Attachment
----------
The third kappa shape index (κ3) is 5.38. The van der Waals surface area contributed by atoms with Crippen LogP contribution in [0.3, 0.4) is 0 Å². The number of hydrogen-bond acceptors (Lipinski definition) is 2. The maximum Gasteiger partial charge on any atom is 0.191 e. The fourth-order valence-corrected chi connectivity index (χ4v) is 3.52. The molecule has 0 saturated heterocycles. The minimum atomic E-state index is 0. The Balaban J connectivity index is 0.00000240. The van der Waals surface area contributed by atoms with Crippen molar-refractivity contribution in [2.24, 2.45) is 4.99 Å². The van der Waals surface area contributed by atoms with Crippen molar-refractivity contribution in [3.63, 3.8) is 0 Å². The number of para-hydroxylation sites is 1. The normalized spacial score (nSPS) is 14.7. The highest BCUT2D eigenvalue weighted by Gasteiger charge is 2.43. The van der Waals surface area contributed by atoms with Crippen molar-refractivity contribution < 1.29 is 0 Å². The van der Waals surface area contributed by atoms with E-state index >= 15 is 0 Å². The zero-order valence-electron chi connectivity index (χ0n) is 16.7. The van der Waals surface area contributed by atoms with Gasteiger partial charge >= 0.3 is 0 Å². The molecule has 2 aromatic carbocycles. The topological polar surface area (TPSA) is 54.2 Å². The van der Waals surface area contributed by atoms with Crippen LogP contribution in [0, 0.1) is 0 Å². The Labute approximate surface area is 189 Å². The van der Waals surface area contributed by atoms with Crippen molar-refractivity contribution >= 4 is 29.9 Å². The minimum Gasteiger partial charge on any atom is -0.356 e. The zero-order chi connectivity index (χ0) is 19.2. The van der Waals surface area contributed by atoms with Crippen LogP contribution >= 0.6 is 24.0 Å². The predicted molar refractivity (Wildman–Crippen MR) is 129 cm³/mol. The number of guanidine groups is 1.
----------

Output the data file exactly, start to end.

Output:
The third kappa shape index (κ3) is 5.38. The van der Waals surface area contributed by atoms with Crippen LogP contribution in [0.3, 0.4) is 0 Å². The number of hydrogen-bond acceptors (Lipinski definition) is 2. The maximum Gasteiger partial charge on any atom is 0.191 e. The fourth-order valence-corrected chi connectivity index (χ4v) is 3.52. The molecule has 0 saturated heterocycles. The minimum atomic E-state index is 0. The Balaban J connectivity index is 0.00000240. The van der Waals surface area contributed by atoms with Crippen molar-refractivity contribution in [2.24, 2.45) is 4.99 Å². The van der Waals surface area contributed by atoms with Crippen molar-refractivity contribution in [3.63, 3.8) is 0 Å². The number of para-hydroxylation sites is 1. The normalized spacial score (nSPS) is 14.7. The highest BCUT2D eigenvalue weighted by Gasteiger charge is 2.43. The van der Waals surface area contributed by atoms with Crippen molar-refractivity contribution < 1.29 is 0 Å². The van der Waals surface area contributed by atoms with E-state index >= 15 is 0 Å². The zero-order valence-electron chi connectivity index (χ0n) is 16.7. The van der Waals surface area contributed by atoms with Gasteiger partial charge >= 0.3 is 0 Å². The molecule has 2 aromatic carbocycles. The topological polar surface area (TPSA) is 54.2 Å². The van der Waals surface area contributed by atoms with Crippen LogP contribution in [0, 0.1) is 0 Å². The Labute approximate surface area is 189 Å². The van der Waals surface area contributed by atoms with Crippen molar-refractivity contribution >= 4 is 29.9 Å². The minimum Gasteiger partial charge on any atom is -0.356 e. The zero-order chi connectivity index (χ0) is 19.2. The van der Waals surface area contributed by atoms with Crippen LogP contribution >= 0.6 is 24.0 Å². The predicted molar refractivity (Wildman–Crippen MR) is 129 cm³/mol. The number of guanidine groups is 1.